The future of public service media is of special concern in the United Kingdom, where, following the 2015 election, the Conservatives have made a series of cuts to the BBC and set in motion reviews about its future funding and governance. Likewise, the future status of Channel Four, the United Kingdom’s commercially funded public service broadcaster, is also being reconsidered. The threat to the public service remits of both organisations is a particular worry when the large majority of print media are owned by Conservative-supporting owners. However, as the chapters in part I will reveal, public service media is now struggling to survive in many nations, and several offer insights into what a future British media landscape might look like.
In chapter 2, Toril Aalberg compares public and private media systems across a range of nations. Aalberg, who has worked on a number of international, comparative projects, finds that public service media do more than commercial outlets to inform citizens in democracies. Sifting through the conclusions of multiple studies, she finds that public service media systems offer more depth and hard news coverage on balance, and consequently their citizens are more informed about current affairs.
Next, Aristotelis Nikolaidis (chapter 3) investigates what has happened to Greek public media since the financial crisis hit and harsh austerity measures were imposed on the country. As he explains, Greek private media was already overly linked with big business before the crisis. Since the crisis, public news media have been significantly cut back, leaving private media in a dominant position to set reporting agendas and frames. In consequence, mainstream media coverage heavily favours corporate interests and right-wing politics. Thus such coverage has continued to argue for austerity measures and strongly supported acceptance of recent EU bailout agreements.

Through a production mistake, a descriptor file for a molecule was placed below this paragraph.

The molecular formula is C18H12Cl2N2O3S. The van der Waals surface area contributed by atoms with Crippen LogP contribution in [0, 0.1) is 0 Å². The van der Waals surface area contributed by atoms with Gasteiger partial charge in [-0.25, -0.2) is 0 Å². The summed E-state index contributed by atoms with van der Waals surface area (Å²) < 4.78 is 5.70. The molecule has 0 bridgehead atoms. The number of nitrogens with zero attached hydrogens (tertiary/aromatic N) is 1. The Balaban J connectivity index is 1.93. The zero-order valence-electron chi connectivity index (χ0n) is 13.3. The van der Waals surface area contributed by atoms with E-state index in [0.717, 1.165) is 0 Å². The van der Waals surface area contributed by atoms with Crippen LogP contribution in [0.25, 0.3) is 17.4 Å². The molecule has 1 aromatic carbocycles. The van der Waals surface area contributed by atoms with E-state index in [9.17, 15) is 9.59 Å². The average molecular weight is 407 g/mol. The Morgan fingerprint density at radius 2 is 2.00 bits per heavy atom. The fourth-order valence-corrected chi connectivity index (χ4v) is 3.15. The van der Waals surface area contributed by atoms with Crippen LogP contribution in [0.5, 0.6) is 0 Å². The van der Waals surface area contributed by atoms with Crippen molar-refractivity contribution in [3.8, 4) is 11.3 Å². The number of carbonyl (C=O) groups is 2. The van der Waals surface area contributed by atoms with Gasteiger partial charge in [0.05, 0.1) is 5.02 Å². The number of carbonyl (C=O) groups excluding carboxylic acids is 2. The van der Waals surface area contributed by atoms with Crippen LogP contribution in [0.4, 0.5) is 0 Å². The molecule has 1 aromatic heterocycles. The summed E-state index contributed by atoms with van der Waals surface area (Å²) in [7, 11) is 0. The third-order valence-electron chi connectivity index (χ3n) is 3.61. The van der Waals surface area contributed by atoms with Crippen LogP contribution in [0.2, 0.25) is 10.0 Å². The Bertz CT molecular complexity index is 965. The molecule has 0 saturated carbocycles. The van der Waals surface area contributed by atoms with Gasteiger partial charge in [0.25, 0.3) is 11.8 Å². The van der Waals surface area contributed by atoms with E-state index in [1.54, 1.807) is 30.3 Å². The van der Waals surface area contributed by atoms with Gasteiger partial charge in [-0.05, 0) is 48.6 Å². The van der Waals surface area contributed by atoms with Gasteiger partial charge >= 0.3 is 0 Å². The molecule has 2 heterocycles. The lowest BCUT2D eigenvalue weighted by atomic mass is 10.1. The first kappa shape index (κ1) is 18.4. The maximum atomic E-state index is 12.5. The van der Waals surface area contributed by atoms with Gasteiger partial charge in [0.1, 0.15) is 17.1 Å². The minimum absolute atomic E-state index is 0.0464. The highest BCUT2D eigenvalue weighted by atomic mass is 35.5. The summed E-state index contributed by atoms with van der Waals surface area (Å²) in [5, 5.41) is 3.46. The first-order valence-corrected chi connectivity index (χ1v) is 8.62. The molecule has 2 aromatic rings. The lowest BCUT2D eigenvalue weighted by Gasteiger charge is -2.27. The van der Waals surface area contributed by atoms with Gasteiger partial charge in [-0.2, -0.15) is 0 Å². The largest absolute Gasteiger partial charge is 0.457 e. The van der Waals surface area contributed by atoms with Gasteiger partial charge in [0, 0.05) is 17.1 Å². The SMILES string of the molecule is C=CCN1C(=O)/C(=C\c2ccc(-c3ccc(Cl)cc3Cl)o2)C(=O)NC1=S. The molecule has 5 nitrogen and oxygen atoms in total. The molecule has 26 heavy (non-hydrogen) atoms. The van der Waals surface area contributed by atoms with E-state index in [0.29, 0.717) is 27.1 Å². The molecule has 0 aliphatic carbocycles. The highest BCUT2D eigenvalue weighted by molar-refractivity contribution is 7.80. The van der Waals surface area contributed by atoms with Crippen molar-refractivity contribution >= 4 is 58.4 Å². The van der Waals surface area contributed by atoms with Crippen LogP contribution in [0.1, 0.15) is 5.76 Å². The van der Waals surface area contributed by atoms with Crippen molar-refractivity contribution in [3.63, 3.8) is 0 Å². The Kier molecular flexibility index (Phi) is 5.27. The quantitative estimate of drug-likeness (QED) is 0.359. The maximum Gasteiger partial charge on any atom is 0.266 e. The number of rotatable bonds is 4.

In chapter 4, Wayne Hope recounts the recent history of news and current affairs media in New Zealand. The lurch towards neoliberalism was quicker in New Zealand in the 1980s, as what was then the Labour Government embraced market reforms with greater zeal than the United States or the United Kingdom. As this chapter explains, the consequence is that a thriving public media has been decimated, leaving foreign multinationals—often investment banks and private equity firms—largely in control. Thus, the New Zealand experience offers a stark warning about how neoliberal communication policies can lead to a financialized public sphere.
The BBC is generally seen as a publicly funded broadcaster, independent of advertising and kept fairly autonomous from government. However, as Kate Wright shows in chapter 5, large, post-2010 cuts have encouraged the BBC to seek additional advertising from its international-facing online component. Over a relatively short period, this has meant changes to editorial parameters and to the way the BBC presents itself. For example, consider how popular features are currently displacing hard news on the home screen. Wright’s chapter demonstrates the nature of the shift through her study of NGO coverage in Africa.
In chapter 6, Rodney Benson concludes part I with a look at the evolving, digitalised news media environment in the hyper-commercialised US system. Here, the combination of the Internet, under-supported public media and financial crises has hit traditional news operations hard but failed to spawn a set of independent, financially viable online alternatives. The choice is stark: either elite news subscriptions or entirely commercialised news operations in which Pulitzer prizes mean lower share prices.